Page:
Maine Coon cats are extremely social beings. As a breed they are best known for their easy adjustment into households with children and other animals. They establish relationships quickly and focus on getting comfortable in their new homes. But each cat is an individual. Their genes and previous experience with other animals will play a large part in determining how well your Maine Coon gets along with the pets in your house.
Ideally, you should bring home a well socialized kitten or cat, who has been exposed to other animals and has no negative association with them
. However, not all breeders are responsible enough to invest time in training and socializing kittens before selling them. You may also decide to bring home a rescued Maine Coon whose history with other cats and dogs is not well known. You should also consider that while your new adoptee might be perfectly happy to meet and befriend your house-pets, your dogs and cats might want no part of him. The sheer size of a Maine Coon might make your cat feel threatened, or your dog feel like they have competition.
So, despite the Maine Coon breed’s natural tendency to get along with all other animals, it is ultimately up to you to successfully introduce and integrate your new cat to the furry brood at home.
This is not as difficult as it may initially seem. It’s important to understand that the first meeting and what you do in the days immediately after that are crucial in setting up trust and positive association amongst both your house pets and your Maine Coon adoptee. This is where most pet parents make basic mistakes that cost them much peace of mind subsequently. If you go in knowing the risks and are willing to spend time and effort into making the introduction between the animals as smooth as possible, your new Maine Coon will be an established part of the family before you know it.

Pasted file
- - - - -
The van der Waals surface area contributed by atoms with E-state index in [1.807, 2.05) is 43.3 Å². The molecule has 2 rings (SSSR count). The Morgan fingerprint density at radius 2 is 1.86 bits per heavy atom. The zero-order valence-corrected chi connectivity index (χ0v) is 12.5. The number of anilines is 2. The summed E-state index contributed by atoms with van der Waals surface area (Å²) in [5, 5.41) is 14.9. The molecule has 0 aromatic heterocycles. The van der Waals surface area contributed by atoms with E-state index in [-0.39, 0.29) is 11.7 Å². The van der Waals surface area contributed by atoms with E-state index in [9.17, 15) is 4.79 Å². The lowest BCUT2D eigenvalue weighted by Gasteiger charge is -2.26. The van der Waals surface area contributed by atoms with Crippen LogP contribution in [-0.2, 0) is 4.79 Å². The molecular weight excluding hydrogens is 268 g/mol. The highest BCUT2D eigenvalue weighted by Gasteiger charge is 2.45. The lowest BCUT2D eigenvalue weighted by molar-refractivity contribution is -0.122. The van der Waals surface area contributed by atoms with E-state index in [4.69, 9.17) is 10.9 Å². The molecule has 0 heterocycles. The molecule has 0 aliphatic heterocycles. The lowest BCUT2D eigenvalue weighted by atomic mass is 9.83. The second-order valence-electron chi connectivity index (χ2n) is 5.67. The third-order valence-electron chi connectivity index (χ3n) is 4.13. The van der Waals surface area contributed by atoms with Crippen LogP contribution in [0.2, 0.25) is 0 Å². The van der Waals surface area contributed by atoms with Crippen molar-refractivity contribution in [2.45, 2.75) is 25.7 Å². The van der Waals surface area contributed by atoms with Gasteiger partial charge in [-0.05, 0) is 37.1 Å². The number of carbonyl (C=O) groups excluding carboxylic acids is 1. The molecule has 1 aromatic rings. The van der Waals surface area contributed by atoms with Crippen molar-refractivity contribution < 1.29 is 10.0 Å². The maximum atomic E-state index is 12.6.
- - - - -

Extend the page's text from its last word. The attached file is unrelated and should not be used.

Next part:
Pet parents are often impatient about introducing the newest member to their pets. Some also subscribe to the notion that animals should be left to their own devices to fight out their differences
. This tough love method of introduction is based on the idea that animals have hierarchies to establish, and the only way for them to do so is to let them meet and play out their initial aggression.
However, this is where the theory falls apart. Unlike the wild, where animals respect each other’s territories and only cross over for hunting or mating, humans create an unnatural situation where we force a new cat to infiltrate another animals’ space, while suddenly expecting our own pets to give up their territory to an unfamiliar creature without any preliminaries.
While some cats are excessively dominant and some excessively submissive, most cats fall in between and, depending on the situation, can be bossy as well as a pushover. Needing to maintain a perpetual state of aggressive dominance is neither healthy for your pets nor natural. In a well-adjusted household, each individual pet will have their own threshold of what they will tolerate from other cats, dogs, or humans. Unless something disturbs the balance, the only fights to break out will harmless ones, engaged in play. But to reach that state of peace, your house-pets should be given ample opportunities to gauge how they feel about the new addition, while your Maine Coon is given time to get comfortable with living in a territory occupied by other animals.
So, before bringing home your Maine Coon cat, decide on a room that will be off-limits to your other pets
. Try to choose a room with a window since your new cat will be spending much of the first few days in there.